Shear thickening fluids for application in field responsive composite materials
Co-advised by Dr. Jack Gillespie
Concentrated near hard-sphere colloidal suspensions, or shear thickening fluids (STFs), have been shown to improve the ballistic protection of Kevlar (http://www.ccm.udel.edu/STF/index.html), the stab protection of fabrics  and have the potential to be incorporated in countless other applications such as the composite materials used for armored vehicles and protective sports equipment. As a field responsive material, STFs exhibit a reversible transition from a shear thinning to a shear thickening response with increasing applied shear stress . During simple steady shear the shear thickening response is known to be connected with flow-induced microstructural rearrangements comprised of density fluctuations of particles in the suspension (termed “hydroclusters”) .For all of these applications it is important to understand STFs under dynamic conditions. The goal of the present research is to define the dynamic response of a model STF and to gain an understanding for the associated microstructural rearrangements in order to fully appreciate the origins of the shear thickening phenomena during dynamic deformations.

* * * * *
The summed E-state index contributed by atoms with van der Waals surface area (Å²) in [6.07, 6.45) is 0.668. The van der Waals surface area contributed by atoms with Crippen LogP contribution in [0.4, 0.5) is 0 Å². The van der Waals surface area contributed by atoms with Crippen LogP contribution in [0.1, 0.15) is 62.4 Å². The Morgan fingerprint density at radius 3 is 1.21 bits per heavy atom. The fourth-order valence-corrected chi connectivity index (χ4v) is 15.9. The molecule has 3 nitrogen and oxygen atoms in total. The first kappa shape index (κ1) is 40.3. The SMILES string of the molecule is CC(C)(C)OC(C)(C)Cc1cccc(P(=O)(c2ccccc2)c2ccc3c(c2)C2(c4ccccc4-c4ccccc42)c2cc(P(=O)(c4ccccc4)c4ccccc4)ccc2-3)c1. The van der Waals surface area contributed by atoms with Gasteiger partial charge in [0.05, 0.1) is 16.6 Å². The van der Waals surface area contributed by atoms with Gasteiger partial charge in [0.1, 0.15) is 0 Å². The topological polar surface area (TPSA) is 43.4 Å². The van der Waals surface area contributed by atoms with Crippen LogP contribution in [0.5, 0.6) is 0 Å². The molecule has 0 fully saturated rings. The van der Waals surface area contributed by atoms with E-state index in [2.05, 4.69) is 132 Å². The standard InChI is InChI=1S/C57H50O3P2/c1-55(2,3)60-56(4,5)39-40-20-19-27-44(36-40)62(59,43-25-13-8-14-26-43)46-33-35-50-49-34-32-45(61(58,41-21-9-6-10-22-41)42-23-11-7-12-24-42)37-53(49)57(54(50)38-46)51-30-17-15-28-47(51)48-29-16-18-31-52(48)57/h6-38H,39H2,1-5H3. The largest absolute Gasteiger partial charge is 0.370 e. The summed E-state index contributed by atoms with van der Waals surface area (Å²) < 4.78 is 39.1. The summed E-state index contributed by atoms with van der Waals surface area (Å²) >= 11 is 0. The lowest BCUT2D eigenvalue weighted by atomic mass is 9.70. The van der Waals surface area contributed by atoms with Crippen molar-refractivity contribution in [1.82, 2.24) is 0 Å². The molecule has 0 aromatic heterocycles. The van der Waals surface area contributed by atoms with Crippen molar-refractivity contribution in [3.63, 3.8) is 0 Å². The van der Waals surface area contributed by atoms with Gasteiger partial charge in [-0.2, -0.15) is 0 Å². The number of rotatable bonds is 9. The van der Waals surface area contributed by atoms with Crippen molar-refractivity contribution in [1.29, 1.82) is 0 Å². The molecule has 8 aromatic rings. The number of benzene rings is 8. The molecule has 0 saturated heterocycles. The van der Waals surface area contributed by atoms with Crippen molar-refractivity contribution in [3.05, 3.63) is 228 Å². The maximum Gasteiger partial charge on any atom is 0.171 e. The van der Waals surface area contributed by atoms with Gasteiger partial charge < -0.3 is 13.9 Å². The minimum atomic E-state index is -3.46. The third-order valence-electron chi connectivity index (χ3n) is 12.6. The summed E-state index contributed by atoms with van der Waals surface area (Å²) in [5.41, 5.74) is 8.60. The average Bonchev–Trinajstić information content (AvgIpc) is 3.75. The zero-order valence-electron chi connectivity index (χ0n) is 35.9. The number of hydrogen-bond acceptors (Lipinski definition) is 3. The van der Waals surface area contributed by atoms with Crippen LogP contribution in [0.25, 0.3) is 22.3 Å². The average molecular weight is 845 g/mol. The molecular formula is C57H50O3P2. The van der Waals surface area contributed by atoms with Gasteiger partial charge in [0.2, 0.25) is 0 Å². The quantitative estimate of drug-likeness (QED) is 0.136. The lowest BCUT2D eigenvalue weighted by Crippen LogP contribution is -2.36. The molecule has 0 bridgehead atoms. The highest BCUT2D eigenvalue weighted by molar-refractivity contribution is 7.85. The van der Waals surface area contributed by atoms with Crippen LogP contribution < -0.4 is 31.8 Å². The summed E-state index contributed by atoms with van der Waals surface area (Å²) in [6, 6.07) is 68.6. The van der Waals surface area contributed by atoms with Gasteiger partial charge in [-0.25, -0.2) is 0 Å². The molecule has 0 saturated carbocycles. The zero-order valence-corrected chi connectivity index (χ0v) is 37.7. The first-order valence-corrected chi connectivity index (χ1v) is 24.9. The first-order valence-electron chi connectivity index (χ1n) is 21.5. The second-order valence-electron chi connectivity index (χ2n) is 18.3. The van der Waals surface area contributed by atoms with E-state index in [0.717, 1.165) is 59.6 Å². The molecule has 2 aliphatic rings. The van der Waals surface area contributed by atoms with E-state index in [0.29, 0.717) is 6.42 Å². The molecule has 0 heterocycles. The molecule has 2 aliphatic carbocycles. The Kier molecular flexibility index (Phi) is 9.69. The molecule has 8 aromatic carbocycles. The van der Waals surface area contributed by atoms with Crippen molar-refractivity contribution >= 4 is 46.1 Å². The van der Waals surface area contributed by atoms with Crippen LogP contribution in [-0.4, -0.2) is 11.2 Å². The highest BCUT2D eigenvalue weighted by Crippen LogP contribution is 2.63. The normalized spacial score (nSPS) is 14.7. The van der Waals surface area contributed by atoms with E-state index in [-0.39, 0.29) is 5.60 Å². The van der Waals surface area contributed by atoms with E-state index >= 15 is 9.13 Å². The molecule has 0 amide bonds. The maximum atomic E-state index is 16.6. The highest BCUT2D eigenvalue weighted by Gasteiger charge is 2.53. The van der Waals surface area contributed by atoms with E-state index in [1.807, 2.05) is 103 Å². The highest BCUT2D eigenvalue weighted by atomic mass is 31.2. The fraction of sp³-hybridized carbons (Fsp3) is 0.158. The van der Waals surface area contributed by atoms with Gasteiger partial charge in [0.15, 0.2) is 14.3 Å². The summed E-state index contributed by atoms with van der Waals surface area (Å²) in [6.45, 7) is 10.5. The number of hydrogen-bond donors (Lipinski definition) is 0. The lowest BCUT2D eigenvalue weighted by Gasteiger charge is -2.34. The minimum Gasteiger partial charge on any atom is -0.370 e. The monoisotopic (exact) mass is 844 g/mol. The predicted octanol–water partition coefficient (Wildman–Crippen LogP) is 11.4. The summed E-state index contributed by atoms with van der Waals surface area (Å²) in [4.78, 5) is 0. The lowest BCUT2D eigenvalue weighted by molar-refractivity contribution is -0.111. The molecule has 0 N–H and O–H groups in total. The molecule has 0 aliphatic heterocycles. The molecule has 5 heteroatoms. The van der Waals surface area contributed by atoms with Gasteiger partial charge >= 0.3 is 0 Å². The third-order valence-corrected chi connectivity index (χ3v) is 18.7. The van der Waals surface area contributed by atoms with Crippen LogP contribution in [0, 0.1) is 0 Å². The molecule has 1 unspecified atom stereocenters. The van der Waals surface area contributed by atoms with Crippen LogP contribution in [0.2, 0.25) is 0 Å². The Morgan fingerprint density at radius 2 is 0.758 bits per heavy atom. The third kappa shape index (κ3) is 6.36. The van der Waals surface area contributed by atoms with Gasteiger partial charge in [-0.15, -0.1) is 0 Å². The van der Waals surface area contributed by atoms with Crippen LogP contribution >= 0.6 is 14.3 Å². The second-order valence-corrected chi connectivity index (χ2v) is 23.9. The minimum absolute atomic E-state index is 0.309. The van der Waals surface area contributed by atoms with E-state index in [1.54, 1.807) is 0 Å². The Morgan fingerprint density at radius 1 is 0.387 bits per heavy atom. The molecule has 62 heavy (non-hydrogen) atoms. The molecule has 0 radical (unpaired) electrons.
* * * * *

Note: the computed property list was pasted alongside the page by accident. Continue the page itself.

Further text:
A combination of rheometry techniques and small angle neutron scattering (SANS) methods are used to better understand the shear thickening phenomena. As a result, the intimate connection between a concentrated colloidal suspension’s microstructural rearrangements and the resulting mechanical properties of the bulk material will be realized. The subsequent microstructure-property relationship will aid in the development of a model for colloidal suspensions that can be used to predict STF responses ultimately resulting in the rational design of STF composite materials for specific applications.
 D. Kalman and N. J. Wagner (2009). “Microstructure of shear-thickening concentrated suspensions determined by flow-USANS”, Rheol Acta 48: 897-908.
 N. J. Wagner and J. F. Brady (2009). “Shear thickening in colloidal dispersions.” Physics Today 62(10): 27-32.